SchoolArts Magazine

AUG-SEP 2010

SchoolArts is a national art education magazine committed to promoting excellence, advocacy, and professional support for educators in the visual arts since 1901.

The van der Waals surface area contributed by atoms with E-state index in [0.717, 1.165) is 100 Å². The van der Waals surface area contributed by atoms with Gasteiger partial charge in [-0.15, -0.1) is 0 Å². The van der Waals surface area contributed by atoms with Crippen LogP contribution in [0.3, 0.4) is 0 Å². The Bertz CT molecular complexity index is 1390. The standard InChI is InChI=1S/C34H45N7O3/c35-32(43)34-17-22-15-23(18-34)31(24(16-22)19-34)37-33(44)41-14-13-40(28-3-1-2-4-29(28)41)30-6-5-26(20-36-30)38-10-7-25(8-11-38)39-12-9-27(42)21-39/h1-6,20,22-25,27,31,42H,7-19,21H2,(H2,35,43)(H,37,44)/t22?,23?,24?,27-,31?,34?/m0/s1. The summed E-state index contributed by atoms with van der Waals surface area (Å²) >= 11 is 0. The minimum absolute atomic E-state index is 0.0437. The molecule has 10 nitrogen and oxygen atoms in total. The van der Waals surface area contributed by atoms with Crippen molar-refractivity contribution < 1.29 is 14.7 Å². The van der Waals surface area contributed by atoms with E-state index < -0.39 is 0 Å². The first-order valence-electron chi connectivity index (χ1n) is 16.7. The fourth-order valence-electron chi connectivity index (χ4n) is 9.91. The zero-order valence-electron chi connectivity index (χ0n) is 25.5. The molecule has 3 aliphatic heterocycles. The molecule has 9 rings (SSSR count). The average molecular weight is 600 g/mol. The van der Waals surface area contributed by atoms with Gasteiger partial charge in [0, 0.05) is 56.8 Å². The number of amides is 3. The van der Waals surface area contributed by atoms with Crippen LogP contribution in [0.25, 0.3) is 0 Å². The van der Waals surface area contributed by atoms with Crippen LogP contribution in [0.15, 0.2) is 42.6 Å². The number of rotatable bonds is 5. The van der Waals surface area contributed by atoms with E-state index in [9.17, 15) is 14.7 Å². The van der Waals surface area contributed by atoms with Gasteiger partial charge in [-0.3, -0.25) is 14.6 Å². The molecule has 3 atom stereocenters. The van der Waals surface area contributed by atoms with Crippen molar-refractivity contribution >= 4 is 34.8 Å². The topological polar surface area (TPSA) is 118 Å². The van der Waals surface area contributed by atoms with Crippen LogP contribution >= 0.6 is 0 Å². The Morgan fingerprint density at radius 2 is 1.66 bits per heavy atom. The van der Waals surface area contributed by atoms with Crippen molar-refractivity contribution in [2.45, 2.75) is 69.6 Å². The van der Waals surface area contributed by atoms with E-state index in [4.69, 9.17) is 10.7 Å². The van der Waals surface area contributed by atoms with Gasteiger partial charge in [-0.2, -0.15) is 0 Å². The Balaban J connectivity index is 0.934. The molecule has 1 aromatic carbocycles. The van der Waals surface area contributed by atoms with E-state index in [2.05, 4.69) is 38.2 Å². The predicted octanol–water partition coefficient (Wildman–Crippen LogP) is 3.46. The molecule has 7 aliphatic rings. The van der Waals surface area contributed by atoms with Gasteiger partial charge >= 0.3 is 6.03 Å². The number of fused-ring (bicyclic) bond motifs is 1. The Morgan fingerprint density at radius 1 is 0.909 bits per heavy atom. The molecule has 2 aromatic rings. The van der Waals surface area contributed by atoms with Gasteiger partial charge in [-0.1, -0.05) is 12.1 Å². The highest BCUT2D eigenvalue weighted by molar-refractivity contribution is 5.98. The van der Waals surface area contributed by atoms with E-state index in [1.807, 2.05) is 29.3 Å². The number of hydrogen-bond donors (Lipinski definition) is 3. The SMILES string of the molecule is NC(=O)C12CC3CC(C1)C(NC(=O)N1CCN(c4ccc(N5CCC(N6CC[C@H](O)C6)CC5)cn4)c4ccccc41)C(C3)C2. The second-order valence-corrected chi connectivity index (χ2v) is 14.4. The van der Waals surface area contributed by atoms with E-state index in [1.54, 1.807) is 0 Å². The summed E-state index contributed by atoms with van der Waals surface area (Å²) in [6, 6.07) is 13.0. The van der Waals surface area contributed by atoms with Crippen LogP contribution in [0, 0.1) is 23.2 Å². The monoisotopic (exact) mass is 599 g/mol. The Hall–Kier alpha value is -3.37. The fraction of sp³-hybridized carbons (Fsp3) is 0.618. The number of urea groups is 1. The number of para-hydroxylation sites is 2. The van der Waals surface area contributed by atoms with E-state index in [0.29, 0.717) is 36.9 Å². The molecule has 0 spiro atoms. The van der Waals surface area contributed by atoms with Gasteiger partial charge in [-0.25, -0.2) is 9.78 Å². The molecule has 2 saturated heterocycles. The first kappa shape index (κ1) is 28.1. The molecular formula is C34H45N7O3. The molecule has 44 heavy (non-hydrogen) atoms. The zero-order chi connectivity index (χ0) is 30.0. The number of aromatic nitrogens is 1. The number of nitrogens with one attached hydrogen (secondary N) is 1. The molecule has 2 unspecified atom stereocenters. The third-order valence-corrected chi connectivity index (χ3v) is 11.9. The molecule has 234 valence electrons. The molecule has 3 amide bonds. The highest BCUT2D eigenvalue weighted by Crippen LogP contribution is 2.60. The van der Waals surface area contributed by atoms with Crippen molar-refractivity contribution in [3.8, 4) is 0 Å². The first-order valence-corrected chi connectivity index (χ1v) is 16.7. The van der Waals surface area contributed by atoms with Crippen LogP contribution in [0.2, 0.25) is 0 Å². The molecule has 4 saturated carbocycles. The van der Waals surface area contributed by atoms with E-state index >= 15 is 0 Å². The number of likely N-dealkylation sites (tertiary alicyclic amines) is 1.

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Mierle Laderman Ukeles, Touch Sanitation Performance, 1979– 80. "Handshake Ritual" with workers of New York City Department of Sanitation. Photo: Marcia Bricker. Courtesy Ronald Feldman Fine Arts, New York. Explore Elementary Help students understand that Kollwitz shows us Examine Ceremonial Arch Honoring Service Workers in people who struggle with poverty and other social probthe New Service Economy by Mierle Laderman Ukeles. lems. Ukeles reminds us to no longer take for granted Help students identify work gloves, subway hand straps, the individuals who work hard on our behalf. Siqueiros and other items that represent various service workers. tells us stories of people who struggled for changes in the Ask, "Why do you think the artway they were treated. Wodiczko ist put all of these objects in this "It's not only important what highlights the plight of a group artwork?" in need. art is, but what art does." Help students understand that Have students consider the the "arch" was designed to pay differences in the materials and —Krzysztof Wodiczko tribute to people who are often techniques used by the artists. overlooked. Ask, "Who takes care of the public spaces Have them compare these artworks to others of similar that you enjoy every day, such as your school and your types. Invite students to use words and images to record local park?" Brainstorm and create a list of workers their ideas in a "skournal" (a combination of sketchbook who maintain their world outside of home—the school and journal). cafeteria workers and custodians, for example. Have students explain why each kind of worker is important. For High School example, we recognize the importance of the custodian Have students look at the work of Krzysztof Wodiczko because she or he provides us with a clean and pleasant and consider his statement: "It's not only important what place to learn. How might students honor the workers art is, but what art does." Ask students what they think who ensure the cleanliness, safety, and peacefulness of he means by that statement. their neighborhood, town, or city? It is essential for stuHave students view the video about Wodiczko on dents to understand that, like Ukeles, they are recognizArt:21, season three, or study the online material at ing people whose efforts typically go unnoticed. www.pbs.org/art21/artists/wodiczko/index.html. Engage students in a discussion about the artist's range of work. Middle School Ask students how Wodiczko makes connections among Ask students, "What does it mean to have compassion art, history, and daily life. Inspire students to think for another person?" Think of situations in which someabout Wodiczko's purpose both as an artist and as a one might show compassion. Explain that the featured concerned member of society. For whom does he have artists have created artworks inspired by their compascompassion and how does he convey that compassion? sionate feelings for others. Ask, "How do these artists Encourage students to imagine what it would be like to use compassion to communicate messages?" witness Wodiczko's projections in their own town or city.

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